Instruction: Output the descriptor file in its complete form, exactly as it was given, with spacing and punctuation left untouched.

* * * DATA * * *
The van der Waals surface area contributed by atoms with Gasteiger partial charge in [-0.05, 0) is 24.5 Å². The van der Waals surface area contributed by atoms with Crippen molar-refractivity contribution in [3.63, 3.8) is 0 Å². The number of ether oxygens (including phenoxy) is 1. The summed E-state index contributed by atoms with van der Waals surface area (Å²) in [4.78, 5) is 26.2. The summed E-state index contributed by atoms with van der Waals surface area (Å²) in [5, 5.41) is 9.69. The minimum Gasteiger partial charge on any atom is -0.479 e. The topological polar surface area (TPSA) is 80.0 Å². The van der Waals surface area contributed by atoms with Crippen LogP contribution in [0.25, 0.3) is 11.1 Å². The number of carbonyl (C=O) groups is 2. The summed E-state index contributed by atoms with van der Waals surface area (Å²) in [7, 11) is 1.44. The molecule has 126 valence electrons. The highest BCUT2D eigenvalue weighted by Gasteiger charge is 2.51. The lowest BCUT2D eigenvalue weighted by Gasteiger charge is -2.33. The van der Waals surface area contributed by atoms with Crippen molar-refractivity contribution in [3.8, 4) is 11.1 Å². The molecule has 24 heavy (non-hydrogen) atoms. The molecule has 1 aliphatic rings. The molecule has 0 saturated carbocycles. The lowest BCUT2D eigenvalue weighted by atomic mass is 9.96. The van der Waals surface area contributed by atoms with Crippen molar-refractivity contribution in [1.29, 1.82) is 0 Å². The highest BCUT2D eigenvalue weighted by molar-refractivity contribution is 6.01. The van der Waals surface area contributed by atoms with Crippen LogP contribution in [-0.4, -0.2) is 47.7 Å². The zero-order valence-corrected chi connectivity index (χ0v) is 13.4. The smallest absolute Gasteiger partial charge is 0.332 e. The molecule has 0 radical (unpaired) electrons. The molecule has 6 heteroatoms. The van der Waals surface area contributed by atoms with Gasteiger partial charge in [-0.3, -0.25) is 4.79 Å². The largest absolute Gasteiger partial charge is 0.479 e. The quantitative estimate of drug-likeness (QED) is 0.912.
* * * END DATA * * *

The van der Waals surface area contributed by atoms with Gasteiger partial charge in [-0.05, 0) is 24.5 Å². The van der Waals surface area contributed by atoms with Crippen molar-refractivity contribution in [3.63, 3.8) is 0 Å². The number of ether oxygens (including phenoxy) is 1. The summed E-state index contributed by atoms with van der Waals surface area (Å²) in [4.78, 5) is 26.2. The summed E-state index contributed by atoms with van der Waals surface area (Å²) in [5, 5.41) is 9.69. The minimum Gasteiger partial charge on any atom is -0.479 e. The topological polar surface area (TPSA) is 80.0 Å². The van der Waals surface area contributed by atoms with Crippen LogP contribution in [0.25, 0.3) is 11.1 Å². The number of carbonyl (C=O) groups is 2. The summed E-state index contributed by atoms with van der Waals surface area (Å²) in [7, 11) is 1.44. The molecule has 126 valence electrons. The highest BCUT2D eigenvalue weighted by Gasteiger charge is 2.51. The lowest BCUT2D eigenvalue weighted by Gasteiger charge is -2.33. The van der Waals surface area contributed by atoms with Crippen molar-refractivity contribution in [3.8, 4) is 11.1 Å². The molecule has 24 heavy (non-hydrogen) atoms. The molecule has 1 aliphatic rings. The molecule has 0 saturated carbocycles. The lowest BCUT2D eigenvalue weighted by atomic mass is 9.96. The van der Waals surface area contributed by atoms with Crippen molar-refractivity contribution in [1.29, 1.82) is 0 Å². The highest BCUT2D eigenvalue weighted by molar-refractivity contribution is 6.01. The van der Waals surface area contributed by atoms with Crippen LogP contribution in [-0.4, -0.2) is 47.7 Å². The zero-order valence-corrected chi connectivity index (χ0v) is 13.4. The smallest absolute Gasteiger partial charge is 0.332 e. The molecule has 0 radical (unpaired) electrons. The molecule has 6 heteroatoms. The van der Waals surface area contributed by atoms with Gasteiger partial charge in [-0.3, -0.25) is 4.79 Å². The largest absolute Gasteiger partial charge is 0.479 e. The quantitative estimate of drug-likeness (QED) is 0.912.